Diagnosing ASD

By Monique Lonergan
Posted July 26, 2014

We have no definitive diagnosis of autism for our daughter but in researching it we have found that everything we have been telling the doctors since she was 18 months old points to her having it. My question how do I get a diagnosis and the help to deal with it.


Answered:  August 7, 2014 by Dr. Sidney Baker

Autism Research Institute offers a diagnostic checklist called Form E-2.  The full description and associated free diagnostic services can be found on the ARI website.  In addition, ARI also has an Autism Treatment Evaluation Checklist (ATEC) that will allow you to take the ATEC profile.

While ATEC is not a diagnostic test, it will, however, give you and any physician you consult a very good inventory of the problems you have noted with your daughter.  With those details you can start learning and taking steps.  You do not need to fit some precise criteria in order to consider different treatment options.  A diagnostic label might be needed farther down the road, but what you need now is some good choices for clarifying your daughter's problems and starting to address them.

Autism360 is another great resource.  By creating an account and entering your daughter’s profile on Autism360, you will see what other similar children have done to get better.  Many of the most effective steps can be safely undertaken on your own. You can, moreover, reach out to parents of children like yours on Autism360’s Connect with Others. The help of other parents is one of the best resources that you will encounter.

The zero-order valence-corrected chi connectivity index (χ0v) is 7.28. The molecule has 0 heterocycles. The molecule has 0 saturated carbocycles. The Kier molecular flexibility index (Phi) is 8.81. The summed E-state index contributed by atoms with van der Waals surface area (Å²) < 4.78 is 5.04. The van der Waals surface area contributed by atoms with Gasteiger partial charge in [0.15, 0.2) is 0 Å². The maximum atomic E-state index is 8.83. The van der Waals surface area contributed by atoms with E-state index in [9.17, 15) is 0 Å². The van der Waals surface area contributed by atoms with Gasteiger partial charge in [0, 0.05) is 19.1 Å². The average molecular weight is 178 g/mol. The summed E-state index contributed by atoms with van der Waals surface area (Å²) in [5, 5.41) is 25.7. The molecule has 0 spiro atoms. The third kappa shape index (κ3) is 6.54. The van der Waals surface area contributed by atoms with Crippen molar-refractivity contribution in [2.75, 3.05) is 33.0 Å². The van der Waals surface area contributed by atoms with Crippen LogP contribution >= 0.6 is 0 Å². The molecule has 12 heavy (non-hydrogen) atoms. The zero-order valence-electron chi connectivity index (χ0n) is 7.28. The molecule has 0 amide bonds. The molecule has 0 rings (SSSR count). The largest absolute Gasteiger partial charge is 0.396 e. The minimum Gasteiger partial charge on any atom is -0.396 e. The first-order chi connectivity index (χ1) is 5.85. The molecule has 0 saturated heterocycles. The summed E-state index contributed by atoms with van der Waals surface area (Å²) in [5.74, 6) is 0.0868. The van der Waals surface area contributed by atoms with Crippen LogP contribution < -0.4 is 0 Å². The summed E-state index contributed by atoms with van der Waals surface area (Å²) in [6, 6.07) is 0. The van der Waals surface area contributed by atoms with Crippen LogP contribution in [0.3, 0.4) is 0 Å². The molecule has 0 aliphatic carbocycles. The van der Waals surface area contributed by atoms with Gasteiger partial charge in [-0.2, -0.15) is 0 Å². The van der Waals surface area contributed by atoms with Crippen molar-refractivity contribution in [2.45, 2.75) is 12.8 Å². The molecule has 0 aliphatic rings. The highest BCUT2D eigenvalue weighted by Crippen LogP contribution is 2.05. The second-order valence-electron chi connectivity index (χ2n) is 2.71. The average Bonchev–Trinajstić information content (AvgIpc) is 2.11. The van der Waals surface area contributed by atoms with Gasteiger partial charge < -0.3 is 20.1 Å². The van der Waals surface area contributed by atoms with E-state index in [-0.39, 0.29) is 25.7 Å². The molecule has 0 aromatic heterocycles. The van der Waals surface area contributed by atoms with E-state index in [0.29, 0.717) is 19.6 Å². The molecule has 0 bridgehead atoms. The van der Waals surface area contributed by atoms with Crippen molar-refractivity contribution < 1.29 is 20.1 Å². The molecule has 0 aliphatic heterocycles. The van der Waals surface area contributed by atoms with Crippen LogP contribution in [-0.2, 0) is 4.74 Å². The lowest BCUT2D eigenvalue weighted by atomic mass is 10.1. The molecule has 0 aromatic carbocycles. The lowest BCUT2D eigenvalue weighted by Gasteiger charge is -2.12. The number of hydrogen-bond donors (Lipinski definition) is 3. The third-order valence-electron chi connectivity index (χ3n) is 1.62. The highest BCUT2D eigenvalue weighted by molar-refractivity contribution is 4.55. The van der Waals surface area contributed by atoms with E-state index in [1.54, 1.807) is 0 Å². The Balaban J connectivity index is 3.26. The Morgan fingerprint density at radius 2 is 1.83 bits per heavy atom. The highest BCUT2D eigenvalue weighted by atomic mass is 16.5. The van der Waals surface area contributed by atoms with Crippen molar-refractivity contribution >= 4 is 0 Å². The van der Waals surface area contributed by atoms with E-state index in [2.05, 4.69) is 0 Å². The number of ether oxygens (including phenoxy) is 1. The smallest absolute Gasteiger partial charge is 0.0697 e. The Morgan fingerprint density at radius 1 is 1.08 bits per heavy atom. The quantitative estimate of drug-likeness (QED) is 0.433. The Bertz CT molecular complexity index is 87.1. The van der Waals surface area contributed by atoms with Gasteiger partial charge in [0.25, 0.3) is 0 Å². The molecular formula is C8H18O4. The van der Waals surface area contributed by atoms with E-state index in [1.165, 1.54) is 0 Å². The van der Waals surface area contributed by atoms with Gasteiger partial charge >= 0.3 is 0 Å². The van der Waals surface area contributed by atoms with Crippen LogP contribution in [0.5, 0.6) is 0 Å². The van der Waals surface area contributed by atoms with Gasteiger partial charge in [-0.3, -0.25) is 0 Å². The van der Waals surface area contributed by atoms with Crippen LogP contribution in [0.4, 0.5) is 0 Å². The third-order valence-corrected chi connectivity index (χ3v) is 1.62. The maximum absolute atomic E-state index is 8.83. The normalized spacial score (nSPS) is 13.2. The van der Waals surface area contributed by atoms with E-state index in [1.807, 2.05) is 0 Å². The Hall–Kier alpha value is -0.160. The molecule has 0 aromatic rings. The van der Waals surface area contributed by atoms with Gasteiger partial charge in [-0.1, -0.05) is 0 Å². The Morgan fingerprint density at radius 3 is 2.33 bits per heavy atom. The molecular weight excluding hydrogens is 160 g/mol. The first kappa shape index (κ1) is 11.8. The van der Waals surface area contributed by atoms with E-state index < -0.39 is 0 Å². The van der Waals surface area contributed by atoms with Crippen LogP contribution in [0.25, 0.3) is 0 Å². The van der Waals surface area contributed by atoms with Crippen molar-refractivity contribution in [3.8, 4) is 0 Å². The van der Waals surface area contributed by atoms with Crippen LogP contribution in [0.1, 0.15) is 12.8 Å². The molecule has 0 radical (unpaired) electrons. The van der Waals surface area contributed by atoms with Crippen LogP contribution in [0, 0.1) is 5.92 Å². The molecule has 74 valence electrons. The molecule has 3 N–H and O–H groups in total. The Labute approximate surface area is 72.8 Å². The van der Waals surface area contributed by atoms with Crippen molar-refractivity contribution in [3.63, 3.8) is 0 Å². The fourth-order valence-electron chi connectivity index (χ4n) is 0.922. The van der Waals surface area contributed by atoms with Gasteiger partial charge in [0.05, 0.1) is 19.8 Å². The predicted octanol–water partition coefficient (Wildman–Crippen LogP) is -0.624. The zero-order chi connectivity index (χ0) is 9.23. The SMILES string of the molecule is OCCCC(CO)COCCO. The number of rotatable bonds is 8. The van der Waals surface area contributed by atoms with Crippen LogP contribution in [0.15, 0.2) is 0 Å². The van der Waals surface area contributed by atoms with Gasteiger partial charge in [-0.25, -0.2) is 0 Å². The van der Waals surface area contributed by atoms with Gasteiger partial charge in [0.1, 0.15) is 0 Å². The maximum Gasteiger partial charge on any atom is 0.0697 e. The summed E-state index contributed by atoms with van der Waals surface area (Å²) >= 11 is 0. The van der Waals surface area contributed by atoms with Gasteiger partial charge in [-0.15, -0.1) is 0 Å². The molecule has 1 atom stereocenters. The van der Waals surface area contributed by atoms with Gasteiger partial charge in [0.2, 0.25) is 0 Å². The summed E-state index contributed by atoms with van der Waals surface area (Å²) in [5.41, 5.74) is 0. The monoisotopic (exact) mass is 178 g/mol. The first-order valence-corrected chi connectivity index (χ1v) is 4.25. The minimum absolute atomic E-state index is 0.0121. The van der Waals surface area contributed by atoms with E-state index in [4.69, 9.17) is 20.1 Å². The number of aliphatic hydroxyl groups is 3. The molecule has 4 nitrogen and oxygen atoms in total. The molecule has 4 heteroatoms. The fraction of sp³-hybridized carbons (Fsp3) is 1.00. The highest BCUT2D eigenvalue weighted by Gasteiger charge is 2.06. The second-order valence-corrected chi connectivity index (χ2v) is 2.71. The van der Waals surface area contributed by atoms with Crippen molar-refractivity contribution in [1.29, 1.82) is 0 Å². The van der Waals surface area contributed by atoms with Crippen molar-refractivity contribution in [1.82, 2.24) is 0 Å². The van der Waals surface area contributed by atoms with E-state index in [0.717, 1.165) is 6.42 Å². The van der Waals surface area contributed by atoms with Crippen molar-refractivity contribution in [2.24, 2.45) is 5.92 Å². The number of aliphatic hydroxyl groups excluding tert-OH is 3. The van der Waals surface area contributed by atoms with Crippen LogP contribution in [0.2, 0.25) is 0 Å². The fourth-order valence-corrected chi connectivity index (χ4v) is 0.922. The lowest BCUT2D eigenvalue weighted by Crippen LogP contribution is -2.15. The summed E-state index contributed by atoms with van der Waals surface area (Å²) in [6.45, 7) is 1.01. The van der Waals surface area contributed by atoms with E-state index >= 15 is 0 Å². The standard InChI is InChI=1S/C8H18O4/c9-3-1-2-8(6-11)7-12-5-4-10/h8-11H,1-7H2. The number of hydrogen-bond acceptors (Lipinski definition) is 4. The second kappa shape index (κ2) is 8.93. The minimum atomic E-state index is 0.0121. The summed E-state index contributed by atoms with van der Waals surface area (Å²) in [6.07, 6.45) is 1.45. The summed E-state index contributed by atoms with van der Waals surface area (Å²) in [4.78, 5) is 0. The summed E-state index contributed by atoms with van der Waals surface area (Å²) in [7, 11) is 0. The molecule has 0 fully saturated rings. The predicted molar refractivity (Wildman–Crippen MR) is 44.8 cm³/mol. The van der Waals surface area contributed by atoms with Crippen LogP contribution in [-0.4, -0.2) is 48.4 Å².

Keep in mind that the symptoms used to define or diagnose autism date back to the 1940's and have not changed much since then.  However, our understanding of its biochemistry, immunology and toxicology has changed a lot. Those changes have to do with the recognition that children in this spectrum often have digestive and immune system abnormalities that can be addressed with diet-based interventions.

You will find ideas about these interventions here on Autism360 as well as on the ARI website where you may find a video of a talk entitled "It’s Not That Complicated."  In addition, please see Ask Autism360’s previous posting on Test for Autism.

All the best



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As a caregiver for autistic children it amazes me how uninformed many parents are about their child's illness and needs. I am so happy to hear that you are taking up your child's cause. Be their best advocate. Educate yourself as best you can and remember the doctor works for you. Before you visit with him or her, gather all the input you can from those around you who work with your child. AND ALWAYS REMEMBER TO TRUST YOUR INSTINCTS as a parent. Diane